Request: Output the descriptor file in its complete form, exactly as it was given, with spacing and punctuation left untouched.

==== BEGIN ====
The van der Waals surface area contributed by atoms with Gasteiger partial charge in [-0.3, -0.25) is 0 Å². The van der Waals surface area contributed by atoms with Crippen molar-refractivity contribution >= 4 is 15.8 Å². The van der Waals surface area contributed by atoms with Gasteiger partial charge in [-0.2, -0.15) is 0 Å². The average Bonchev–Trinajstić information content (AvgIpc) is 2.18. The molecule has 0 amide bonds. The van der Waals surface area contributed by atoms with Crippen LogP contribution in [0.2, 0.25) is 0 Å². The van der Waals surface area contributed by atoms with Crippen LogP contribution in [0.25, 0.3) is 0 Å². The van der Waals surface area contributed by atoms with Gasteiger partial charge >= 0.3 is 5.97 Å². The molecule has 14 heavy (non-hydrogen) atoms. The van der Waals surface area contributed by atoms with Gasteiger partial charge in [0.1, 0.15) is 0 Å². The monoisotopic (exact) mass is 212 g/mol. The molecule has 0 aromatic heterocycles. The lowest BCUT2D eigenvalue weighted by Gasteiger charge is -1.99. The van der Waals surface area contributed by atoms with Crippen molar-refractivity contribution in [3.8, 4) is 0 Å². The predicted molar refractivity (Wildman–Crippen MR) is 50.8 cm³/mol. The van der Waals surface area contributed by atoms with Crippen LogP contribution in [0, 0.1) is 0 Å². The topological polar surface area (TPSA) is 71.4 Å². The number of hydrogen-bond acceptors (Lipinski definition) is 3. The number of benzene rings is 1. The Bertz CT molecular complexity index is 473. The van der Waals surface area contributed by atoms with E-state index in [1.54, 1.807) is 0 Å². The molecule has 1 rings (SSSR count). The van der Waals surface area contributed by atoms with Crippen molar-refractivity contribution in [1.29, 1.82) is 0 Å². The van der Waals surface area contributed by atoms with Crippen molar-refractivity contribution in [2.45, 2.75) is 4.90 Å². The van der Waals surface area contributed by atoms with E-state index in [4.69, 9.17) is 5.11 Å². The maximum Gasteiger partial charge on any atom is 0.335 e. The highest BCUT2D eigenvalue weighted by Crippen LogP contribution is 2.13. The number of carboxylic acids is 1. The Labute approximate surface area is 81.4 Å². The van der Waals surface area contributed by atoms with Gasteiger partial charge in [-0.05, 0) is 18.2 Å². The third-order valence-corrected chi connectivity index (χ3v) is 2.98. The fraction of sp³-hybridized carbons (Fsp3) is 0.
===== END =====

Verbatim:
The van der Waals surface area contributed by atoms with Gasteiger partial charge in [-0.3, -0.25) is 0 Å². The van der Waals surface area contributed by atoms with Crippen molar-refractivity contribution >= 4 is 15.8 Å². The van der Waals surface area contributed by atoms with Gasteiger partial charge in [-0.2, -0.15) is 0 Å². The average Bonchev–Trinajstić information content (AvgIpc) is 2.18. The molecule has 0 amide bonds. The van der Waals surface area contributed by atoms with Crippen LogP contribution in [0.2, 0.25) is 0 Å². The van der Waals surface area contributed by atoms with Crippen LogP contribution in [0.25, 0.3) is 0 Å². The van der Waals surface area contributed by atoms with Gasteiger partial charge >= 0.3 is 5.97 Å². The molecule has 14 heavy (non-hydrogen) atoms. The van der Waals surface area contributed by atoms with Gasteiger partial charge in [0.1, 0.15) is 0 Å². The monoisotopic (exact) mass is 212 g/mol. The molecule has 0 aromatic heterocycles. The lowest BCUT2D eigenvalue weighted by Gasteiger charge is -1.99. The van der Waals surface area contributed by atoms with Crippen molar-refractivity contribution in [3.8, 4) is 0 Å². The predicted molar refractivity (Wildman–Crippen MR) is 50.8 cm³/mol. The van der Waals surface area contributed by atoms with Crippen LogP contribution in [0, 0.1) is 0 Å². The topological polar surface area (TPSA) is 71.4 Å². The number of hydrogen-bond acceptors (Lipinski definition) is 3. The number of benzene rings is 1. The Bertz CT molecular complexity index is 473. The van der Waals surface area contributed by atoms with E-state index in [1.54, 1.807) is 0 Å². The molecule has 1 rings (SSSR count). The van der Waals surface area contributed by atoms with Crippen molar-refractivity contribution in [1.29, 1.82) is 0 Å². The van der Waals surface area contributed by atoms with Crippen molar-refractivity contribution in [2.45, 2.75) is 4.90 Å². The van der Waals surface area contributed by atoms with E-state index in [4.69, 9.17) is 5.11 Å². The maximum Gasteiger partial charge on any atom is 0.335 e. The highest BCUT2D eigenvalue weighted by Crippen LogP contribution is 2.13. The number of carboxylic acids is 1. The Labute approximate surface area is 81.4 Å². The van der Waals surface area contributed by atoms with Gasteiger partial charge in [-0.05, 0) is 18.2 Å². The third-order valence-corrected chi connectivity index (χ3v) is 2.98. The fraction of sp³-hybridized carbons (Fsp3) is 0.